Srinagar: In Srinagar’s trade heartland, Lal Chowk, the local cab drivers sound like doomsayers. They are talking about the possible political fallouts in Kashmir, in case the Supreme Court of India abolishes Article 35A of the Constitution of India that restricts any Indian citizens other than state subjects of Jammu and Kashmir from acquiring immovable properties or having voting rights.
“In that case, expect a deadly turmoil in Kashmir!” Gulzar Ahmad, a driver, tells his colleague.
At a furlong distance, three hawkers selling garments sound no different.
“Imagine a day when settlers will come here, live in our neighbourhood, and call the shots with the aid of their army over us," says a hawker, adding, “I think, an Israeli model stands completed now.”
The others could only offer sighs than to comment or intervene over his 'no fun' remark.
Such 'distressed' talks have overtaken the Valley since last week. It is reminding people of those 'talks of revolt' that took place in the Kashmir Valley before Burhan Wani’s killing last summer in an encounter with forces.
These discussions are taking place inside offices, shops, streets, buses and inside homes. The idea of losing their permanent residency, employment, property, and scholarship, to outsiders, in case the Article 35A is removed or altered, is keeping Kashmiris on the edge.
Near Srinagar’s Tourist Reception Centre (TRC), Mushtaq Ahmad is eagerly waiting for passengers. This burly man in his mid-twenties is quite aware of the 'onslaught on Kashmir’s special status'.
"Kashmiris won’t allow tinkering with our state subject law. We still repent the day when our leader Sheikh Abdullah committed a blunder by trusting the Delhi (government)," says Ahmad.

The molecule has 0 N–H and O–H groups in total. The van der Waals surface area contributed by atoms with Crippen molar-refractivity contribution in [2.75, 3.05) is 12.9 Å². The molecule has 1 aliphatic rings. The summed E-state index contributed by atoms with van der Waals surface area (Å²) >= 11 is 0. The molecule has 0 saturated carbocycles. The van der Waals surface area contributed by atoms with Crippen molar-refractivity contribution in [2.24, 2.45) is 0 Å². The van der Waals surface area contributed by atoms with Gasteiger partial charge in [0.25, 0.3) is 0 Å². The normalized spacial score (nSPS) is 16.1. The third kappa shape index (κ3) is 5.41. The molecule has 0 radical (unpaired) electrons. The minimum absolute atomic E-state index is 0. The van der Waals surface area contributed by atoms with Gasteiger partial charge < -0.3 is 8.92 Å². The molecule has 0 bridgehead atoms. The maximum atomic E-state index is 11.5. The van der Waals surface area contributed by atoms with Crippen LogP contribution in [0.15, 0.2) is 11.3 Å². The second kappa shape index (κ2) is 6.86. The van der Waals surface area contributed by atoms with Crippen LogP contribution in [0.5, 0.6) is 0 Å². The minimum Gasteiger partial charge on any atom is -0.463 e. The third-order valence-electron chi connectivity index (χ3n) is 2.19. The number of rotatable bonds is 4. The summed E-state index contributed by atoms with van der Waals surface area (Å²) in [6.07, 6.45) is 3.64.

But now, he says, as a train of tourists comes out of the TRC after registration, “The government of India must know that it isn’t the same Kashmir as before. Any attempts to alter our constitutional status will be opposed tooth and nail."
This defiant mood has to do with the petition filed by an NGO 'We the Citizens' in the Supreme Court in 2014, seeking to scrap Article 35A.
Article 35A of the Constitution empowers the Jammu and Kashmir legislature to define its "permanent residents" and their special rights and privileges. It was added to the Constitution in 1954 through a presidential order.
After serving notices to both, the state as well as Centre, the apex court only received counter-petition filed by the state government.
The BJP-ruled Centre refused to file an affidavit, but instead sought a "larger debate". The Centre’s posturing has unsettled the mood in the Valley with political commentators asserting that the Narendra Modi-led government is actually clearing all decks to scrap the article to settle outsiders in the Valley.
In fact, a larger sense prevails in the Valley that the BJP government wants to resolve the Kashmir issue through demographic changes.
While the Opposition and separatist camps in Kashmir have threatened an uprising over the judicial tinkering of the Article 35A, Chief Minister Mehbooba Mufti has warned the central government that any such attempts won’t leave any "tricolour upholder" in the Valley.
The commoners in the Valley are getting mentally prepared for putting up a "bigger battle" to safeguard their constitutional positioning.
Zubair Bhat, a Srinagar-based cab driver says his debt burden has increased over the years with unrest in the Valley. Commenting on the controversy, he says, "On the one hand, the government of India calls for peace in Kashmir, while on the other hand, it threatens the very idea of it by resorting to the courts to achieve its political motives."
"Now, tell me, who is playing the role of a 'terrorist' in Kashmir?"